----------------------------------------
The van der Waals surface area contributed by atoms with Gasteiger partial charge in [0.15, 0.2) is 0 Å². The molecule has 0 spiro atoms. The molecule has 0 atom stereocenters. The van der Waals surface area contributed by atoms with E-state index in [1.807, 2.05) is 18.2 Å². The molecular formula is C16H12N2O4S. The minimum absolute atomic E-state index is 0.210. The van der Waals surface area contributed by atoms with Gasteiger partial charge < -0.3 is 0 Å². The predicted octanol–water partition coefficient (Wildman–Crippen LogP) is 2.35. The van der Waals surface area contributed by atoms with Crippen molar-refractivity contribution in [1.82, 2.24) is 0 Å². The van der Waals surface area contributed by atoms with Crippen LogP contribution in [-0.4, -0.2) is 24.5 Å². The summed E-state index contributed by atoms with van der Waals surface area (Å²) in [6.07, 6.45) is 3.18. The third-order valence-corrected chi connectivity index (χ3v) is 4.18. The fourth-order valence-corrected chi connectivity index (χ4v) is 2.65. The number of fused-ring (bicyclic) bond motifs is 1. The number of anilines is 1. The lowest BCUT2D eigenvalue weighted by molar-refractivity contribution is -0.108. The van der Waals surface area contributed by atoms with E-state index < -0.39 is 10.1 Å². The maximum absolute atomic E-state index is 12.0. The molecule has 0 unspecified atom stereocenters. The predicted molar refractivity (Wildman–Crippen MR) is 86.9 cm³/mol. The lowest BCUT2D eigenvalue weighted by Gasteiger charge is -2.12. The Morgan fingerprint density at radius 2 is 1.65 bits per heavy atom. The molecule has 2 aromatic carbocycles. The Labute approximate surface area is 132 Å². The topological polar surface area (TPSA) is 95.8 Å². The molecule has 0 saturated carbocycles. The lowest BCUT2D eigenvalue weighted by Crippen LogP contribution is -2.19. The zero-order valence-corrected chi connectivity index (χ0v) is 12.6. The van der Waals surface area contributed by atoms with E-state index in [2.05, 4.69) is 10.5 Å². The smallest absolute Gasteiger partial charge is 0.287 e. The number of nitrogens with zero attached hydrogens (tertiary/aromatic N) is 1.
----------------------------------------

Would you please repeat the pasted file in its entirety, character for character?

The van der Waals surface area contributed by atoms with Gasteiger partial charge in [0.15, 0.2) is 0 Å². The molecule has 0 spiro atoms. The molecule has 0 atom stereocenters. The van der Waals surface area contributed by atoms with E-state index in [1.807, 2.05) is 18.2 Å². The molecular formula is C16H12N2O4S. The minimum absolute atomic E-state index is 0.210. The van der Waals surface area contributed by atoms with Gasteiger partial charge < -0.3 is 0 Å². The predicted octanol–water partition coefficient (Wildman–Crippen LogP) is 2.35. The van der Waals surface area contributed by atoms with Crippen molar-refractivity contribution in [1.82, 2.24) is 0 Å². The van der Waals surface area contributed by atoms with Crippen LogP contribution in [-0.4, -0.2) is 24.5 Å². The summed E-state index contributed by atoms with van der Waals surface area (Å²) in [6.07, 6.45) is 3.18. The third-order valence-corrected chi connectivity index (χ3v) is 4.18. The fourth-order valence-corrected chi connectivity index (χ4v) is 2.65. The number of fused-ring (bicyclic) bond motifs is 1. The number of anilines is 1. The lowest BCUT2D eigenvalue weighted by molar-refractivity contribution is -0.108. The van der Waals surface area contributed by atoms with E-state index < -0.39 is 10.1 Å². The maximum absolute atomic E-state index is 12.0. The molecule has 0 unspecified atom stereocenters. The predicted molar refractivity (Wildman–Crippen MR) is 86.9 cm³/mol. The lowest BCUT2D eigenvalue weighted by Gasteiger charge is -2.12. The Morgan fingerprint density at radius 2 is 1.65 bits per heavy atom. The molecule has 2 aromatic carbocycles. The Labute approximate surface area is 132 Å². The topological polar surface area (TPSA) is 95.8 Å². The molecule has 0 saturated carbocycles. The lowest BCUT2D eigenvalue weighted by Crippen LogP contribution is -2.19. The zero-order valence-corrected chi connectivity index (χ0v) is 12.6. The van der Waals surface area contributed by atoms with E-state index in [2.05, 4.69) is 10.5 Å². The smallest absolute Gasteiger partial charge is 0.287 e. The number of nitrogens with zero attached hydrogens (tertiary/aromatic N) is 1.